Sitting in the quaint parlor for a few hours every morning and striking up conversations with anyone who is willing to hear his war stories or talk about their own hopes and dreams, the loyal customer perfectly embodies the heartwarming atmosphere of this community-oriented and historical local business.

NEIGHBORHOOD-CENTERED

Twelve years ago, Stacy Savides Sullivan and her family bought the unusual property — which sits in the middle of a residential area — after it had been on the market for four years, and renovated it before opening the doors in August of 2009. With the hope that it would once again become an active part of the community, the Sweet Shop was born.

“[Sullivan] saw the opportunity and said ‘What if we buy this property, fix it up, and bring it back to give something back to the community,’” Colunga said. “And part of that was because when she was in high school, when there would be a special occasion, she and her friends would ride their bikes here and get one piece of candy. So there was some history for her personally as well.”

Since its beginning, the Sweet Shop has consistently retained its high school employees for around three to four years, some even staying through their years at community college. One such worker, Dania Zavala, an employee of three years, said that she has stuck around because “the hours are great and the people are great.” 

The Sweet Shop as viewed from Los Altos Ave. (Emily McNally)

“[The customers] are all regulars for the most part, so we know them by name, and they’re just really nice and they take the time to actually learn our names,” Zavala said. “Because of that, it’s just like a neighborhood.”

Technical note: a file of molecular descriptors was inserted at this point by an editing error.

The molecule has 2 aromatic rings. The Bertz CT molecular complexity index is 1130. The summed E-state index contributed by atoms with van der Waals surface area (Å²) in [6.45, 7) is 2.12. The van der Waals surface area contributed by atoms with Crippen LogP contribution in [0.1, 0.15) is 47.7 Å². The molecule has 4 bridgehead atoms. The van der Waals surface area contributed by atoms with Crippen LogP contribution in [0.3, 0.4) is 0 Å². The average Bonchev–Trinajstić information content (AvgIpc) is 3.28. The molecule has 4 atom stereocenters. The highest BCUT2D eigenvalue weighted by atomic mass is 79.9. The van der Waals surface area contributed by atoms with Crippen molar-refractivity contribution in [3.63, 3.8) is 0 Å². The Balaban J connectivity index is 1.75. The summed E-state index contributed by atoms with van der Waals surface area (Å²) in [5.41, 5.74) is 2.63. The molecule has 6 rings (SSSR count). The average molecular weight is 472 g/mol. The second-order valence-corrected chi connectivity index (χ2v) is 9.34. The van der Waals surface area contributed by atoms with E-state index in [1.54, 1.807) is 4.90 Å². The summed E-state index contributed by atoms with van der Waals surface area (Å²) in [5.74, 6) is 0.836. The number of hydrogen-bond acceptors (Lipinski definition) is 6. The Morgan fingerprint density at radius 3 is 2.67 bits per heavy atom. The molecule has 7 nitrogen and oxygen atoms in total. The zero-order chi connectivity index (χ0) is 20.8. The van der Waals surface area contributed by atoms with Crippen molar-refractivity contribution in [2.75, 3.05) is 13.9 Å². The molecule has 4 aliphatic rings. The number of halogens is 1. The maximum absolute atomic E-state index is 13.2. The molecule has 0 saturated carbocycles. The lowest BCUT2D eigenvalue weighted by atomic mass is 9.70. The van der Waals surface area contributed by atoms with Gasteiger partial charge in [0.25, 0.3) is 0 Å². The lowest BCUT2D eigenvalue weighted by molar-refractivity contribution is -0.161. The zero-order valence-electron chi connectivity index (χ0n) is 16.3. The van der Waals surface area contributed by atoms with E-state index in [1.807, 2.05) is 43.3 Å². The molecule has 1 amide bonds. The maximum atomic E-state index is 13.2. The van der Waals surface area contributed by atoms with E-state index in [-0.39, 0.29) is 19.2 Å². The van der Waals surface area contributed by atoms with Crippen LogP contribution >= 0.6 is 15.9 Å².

The friendly neighborhood aspect and close proximity to school make the Sweet Shop a local hotspot for elementary and middle schoolers, with mayhem ensuing when minimum days roll around. 

“It’s fun — super fun — but it’s non-stop for a couple of hours,” Colunga said. “[On] minimum days often kids can get sandwiches and candy and the whole thing. It’s just full of kids and bicycles and chaos.”

Normally, even when she stations someone at the door to mediate the number of people in the shop, it quickly becomes “jam-packed” with candy flying everywhere, Colunga said. 

PHILANTHROPY

With its largest demographic of customers being local students, the Sweet Shop decided to give back to the community by donating 5% of its yearly proceeds to local schools.

“We’re trying to support schools, basically where the customers are coming from,” Colunga said. “So Egan, Santa Rita, Gunn, Los Altos High School and Mountain View High School.”

Every year, Sullivan reaches out to the schools to find out what they might specifically need, and the Sweet Shop donates funds to fulfill that need.

One year, as the Egan photography teacher had been taking her students on field trips to the Sweet Shop to take artsy photos of the candy, Sullivan and Colunga decided to donate money to buy the kids better equipment.

“It’s a good thing for us and it’s fun for them, and [the teacher’s] been doing this for years,” Colunga said, describing the field trips. “So we gave them some funds because they are in need of better equipment for photography in general.” 

As a family-friendly establishment, the Sweet Shop is also home to a little library, a mailbox-type neighborhood book swap which Colunga bought a few years ago and continues to maintain. She said she loves seeing grandparents take out picture books to read to their grandkids on the Sweet Shop patio, or elementary schoolers swapping out their old novels for new ones.

“It’s the most self-maintained thing I’ve ever had because you don’t really do anything,” Colunga said. “Once in a while we clean the cobwebs and straighten the books, but you rely on the community; they come and bring you books.”

COVID-19 IMPACT

As it shut down during the first lockdown in March, the Sweet Shop management has had to change operation to follow county safety standards, particularly tricky given the nature of the candy shop.